I expect this will eventually be the beginning of the end for Microsoft. I'm a well known MS hater around here, but I really do believe that there is no future in closed source proprietary software for ultra common tasks, like OS's, word processors, spreadsheets, email programs, etc. If a programmer wants to get paid, he'll be writing web pages or proprietary applications for a specific purpose. (e.g. If Coke uses some kind of system to track orders and shipping of bottles, good luck finding that in the Gentoo repositories...)

Most programmers work on in house apps anyways... that wouldn't change that much.

I think Google will do quite well in the netbook market, for people who want cheap, reliable, secure, and simple on their netbook and who like the idea of cloud storage. Also, if you tell people it's Linux, they get all scared and run away screaming, even though Linux has come so far from those days of having to compile all your own software, write your own config files, etc. If you say the OS is by Google, people will trust the brand name and try it, and you can count on Google making it easy and making it "just work." That is something people will give up versatility and power for, especially if they don't use the power in the first place. Netbooks are by far the fastest growing sector of the market. I bought one about a year ago (Dell Mini 9) and I use it more than any other computer now, as I can bring it around the house, sit in bed, watch TV on the couch, whatever, and most of what I do doesn't need power. When I need more power, I just go use the quad core. My friend has only a netbook (eee) and it works fine for her. She is a grad student, so I'm sure price is part of that, and not a techie (she can and does use tech well, she just doesn't isn't interested in technology for its own sake).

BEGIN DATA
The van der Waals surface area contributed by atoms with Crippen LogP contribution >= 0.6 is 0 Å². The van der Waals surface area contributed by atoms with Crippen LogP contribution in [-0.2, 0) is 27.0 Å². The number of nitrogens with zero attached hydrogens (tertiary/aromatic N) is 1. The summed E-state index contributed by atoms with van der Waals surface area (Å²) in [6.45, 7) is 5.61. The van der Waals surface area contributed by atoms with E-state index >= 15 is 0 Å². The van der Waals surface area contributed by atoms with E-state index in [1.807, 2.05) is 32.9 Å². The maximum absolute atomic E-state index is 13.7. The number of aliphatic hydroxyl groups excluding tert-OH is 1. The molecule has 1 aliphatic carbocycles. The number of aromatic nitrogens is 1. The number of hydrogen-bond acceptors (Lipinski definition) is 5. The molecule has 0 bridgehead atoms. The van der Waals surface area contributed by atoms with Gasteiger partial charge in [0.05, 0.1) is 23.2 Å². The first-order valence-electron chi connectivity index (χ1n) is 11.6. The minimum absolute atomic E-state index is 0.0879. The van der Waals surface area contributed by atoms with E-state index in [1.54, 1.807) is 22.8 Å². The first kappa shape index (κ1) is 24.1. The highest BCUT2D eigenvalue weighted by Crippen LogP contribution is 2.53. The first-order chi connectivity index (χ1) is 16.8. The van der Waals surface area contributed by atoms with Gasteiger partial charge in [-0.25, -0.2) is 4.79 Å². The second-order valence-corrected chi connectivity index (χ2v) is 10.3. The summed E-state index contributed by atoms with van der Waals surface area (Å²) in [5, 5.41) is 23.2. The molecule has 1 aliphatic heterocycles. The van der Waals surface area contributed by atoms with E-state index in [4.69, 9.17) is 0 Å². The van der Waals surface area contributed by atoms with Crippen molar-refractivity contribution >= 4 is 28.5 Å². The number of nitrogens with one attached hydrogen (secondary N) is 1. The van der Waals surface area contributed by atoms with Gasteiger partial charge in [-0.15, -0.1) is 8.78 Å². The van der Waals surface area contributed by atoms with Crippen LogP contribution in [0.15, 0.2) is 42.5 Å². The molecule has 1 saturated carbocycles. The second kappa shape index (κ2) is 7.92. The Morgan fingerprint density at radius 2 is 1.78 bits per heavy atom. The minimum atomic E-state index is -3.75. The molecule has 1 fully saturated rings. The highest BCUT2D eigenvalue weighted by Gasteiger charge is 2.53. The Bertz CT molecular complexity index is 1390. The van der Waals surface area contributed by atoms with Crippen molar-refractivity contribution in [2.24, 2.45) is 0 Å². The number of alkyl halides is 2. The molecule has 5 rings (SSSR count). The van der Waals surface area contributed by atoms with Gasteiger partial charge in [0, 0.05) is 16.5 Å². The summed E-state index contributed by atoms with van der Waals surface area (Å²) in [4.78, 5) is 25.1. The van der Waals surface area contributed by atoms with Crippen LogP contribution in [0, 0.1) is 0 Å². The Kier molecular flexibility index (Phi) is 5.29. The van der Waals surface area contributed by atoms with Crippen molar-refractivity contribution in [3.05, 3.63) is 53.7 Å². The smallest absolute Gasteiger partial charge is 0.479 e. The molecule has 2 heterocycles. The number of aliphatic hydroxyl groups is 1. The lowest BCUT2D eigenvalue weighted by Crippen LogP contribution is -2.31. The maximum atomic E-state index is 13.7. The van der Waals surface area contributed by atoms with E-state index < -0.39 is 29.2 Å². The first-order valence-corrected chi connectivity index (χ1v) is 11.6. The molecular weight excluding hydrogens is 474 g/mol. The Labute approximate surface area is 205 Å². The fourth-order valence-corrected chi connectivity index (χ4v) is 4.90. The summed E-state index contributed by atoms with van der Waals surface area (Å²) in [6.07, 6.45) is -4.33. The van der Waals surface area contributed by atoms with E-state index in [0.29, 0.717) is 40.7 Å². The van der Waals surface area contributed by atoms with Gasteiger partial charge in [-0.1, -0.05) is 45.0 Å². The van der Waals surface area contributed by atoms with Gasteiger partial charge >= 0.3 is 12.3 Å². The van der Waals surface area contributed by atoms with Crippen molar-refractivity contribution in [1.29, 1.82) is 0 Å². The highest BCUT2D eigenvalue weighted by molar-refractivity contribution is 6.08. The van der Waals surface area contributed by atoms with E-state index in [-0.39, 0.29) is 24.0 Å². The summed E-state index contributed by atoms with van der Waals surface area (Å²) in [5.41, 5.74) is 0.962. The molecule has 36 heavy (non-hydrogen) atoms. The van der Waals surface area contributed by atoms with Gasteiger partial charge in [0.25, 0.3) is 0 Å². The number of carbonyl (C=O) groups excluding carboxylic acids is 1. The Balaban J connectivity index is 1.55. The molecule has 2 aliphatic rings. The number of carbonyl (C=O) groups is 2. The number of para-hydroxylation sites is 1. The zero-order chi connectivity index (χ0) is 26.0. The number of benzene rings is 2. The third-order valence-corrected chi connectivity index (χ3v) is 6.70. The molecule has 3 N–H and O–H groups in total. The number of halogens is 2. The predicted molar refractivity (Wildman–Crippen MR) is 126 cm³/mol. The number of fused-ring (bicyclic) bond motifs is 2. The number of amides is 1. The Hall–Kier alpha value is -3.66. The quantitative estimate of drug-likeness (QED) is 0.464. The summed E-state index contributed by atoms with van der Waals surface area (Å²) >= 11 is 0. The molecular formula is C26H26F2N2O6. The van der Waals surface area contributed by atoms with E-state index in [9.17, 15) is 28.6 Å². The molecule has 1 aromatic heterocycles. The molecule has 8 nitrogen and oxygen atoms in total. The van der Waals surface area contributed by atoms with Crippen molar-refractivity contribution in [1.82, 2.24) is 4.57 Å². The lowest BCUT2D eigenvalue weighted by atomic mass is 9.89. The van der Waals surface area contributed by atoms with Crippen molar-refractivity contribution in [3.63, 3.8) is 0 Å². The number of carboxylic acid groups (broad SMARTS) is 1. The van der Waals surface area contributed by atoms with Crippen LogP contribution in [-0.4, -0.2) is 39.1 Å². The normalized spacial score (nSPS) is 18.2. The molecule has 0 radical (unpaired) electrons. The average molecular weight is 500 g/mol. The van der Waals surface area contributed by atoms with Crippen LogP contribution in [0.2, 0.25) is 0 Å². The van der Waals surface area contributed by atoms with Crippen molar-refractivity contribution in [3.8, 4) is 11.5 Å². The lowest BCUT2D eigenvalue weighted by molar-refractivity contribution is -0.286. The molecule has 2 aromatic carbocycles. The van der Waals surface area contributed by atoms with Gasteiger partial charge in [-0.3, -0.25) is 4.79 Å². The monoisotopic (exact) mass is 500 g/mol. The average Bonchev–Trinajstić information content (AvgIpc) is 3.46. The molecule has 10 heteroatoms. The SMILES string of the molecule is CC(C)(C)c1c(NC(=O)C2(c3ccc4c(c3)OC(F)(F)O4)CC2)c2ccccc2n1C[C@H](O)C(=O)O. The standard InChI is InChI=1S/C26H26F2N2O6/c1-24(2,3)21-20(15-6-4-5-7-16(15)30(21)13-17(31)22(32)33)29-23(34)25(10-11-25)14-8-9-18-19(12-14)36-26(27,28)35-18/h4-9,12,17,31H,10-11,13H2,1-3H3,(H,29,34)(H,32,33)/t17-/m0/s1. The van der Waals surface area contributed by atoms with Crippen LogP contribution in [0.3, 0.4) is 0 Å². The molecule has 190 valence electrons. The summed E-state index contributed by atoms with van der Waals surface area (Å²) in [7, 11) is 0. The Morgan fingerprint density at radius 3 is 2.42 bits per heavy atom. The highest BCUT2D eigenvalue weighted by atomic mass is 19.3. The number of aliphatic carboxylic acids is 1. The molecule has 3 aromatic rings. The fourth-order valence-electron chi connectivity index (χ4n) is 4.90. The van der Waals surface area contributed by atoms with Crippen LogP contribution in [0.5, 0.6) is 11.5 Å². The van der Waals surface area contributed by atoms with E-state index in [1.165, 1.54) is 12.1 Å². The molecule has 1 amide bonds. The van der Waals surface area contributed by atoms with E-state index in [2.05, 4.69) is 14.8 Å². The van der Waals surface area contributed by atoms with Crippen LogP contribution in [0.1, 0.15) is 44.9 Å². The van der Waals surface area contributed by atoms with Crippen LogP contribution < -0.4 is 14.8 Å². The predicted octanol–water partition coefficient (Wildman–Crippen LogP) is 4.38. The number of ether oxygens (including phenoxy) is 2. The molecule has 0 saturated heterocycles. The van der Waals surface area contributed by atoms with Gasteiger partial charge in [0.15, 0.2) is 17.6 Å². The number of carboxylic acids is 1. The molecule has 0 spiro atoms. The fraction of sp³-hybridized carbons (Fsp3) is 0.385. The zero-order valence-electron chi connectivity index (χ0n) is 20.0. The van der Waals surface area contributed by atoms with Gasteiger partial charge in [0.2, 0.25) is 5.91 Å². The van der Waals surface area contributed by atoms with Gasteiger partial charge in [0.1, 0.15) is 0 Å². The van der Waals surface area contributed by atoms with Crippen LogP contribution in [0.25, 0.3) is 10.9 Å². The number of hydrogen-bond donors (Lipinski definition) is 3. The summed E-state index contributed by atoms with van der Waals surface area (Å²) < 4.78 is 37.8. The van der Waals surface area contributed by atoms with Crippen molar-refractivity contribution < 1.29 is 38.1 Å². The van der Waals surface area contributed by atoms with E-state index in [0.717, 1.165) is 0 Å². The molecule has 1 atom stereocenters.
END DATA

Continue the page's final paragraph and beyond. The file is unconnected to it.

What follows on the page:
Trombe

Member
Joined
Mar 13, 2005
Location
Austin, Texas
I expect this will eventually be the beginning of the end for Microsoft. I'm a well known MS hater around here, but I really do believe that there is no future in closed source proprietary software for ultra common tasks, like OS's, word processors, spreadsheets, email programs, etc. If a programmer wants to get paid, he'll be writing web pages or proprietary applications for a specific purpose. (e.g. If Coke uses some kind of system to track orders and shipping of bottles, good luck finding that in the Gentoo repositories...)

Most programmers work on in house apps anyways... that wouldn't change that much

Do you realize how much you are conflicting with yourself??


This is not "the end of Microsoft".

What's really going to happen is ChromeOS is going to take another small slice of the OS market share pie, probably more than the EEEPC's with linux took, but still less than the 1% that all of linux combined takes up. Microsoft might lose a few [ten?]-thousand Windows XP sales on netbooks. They are not going to go bankrupt.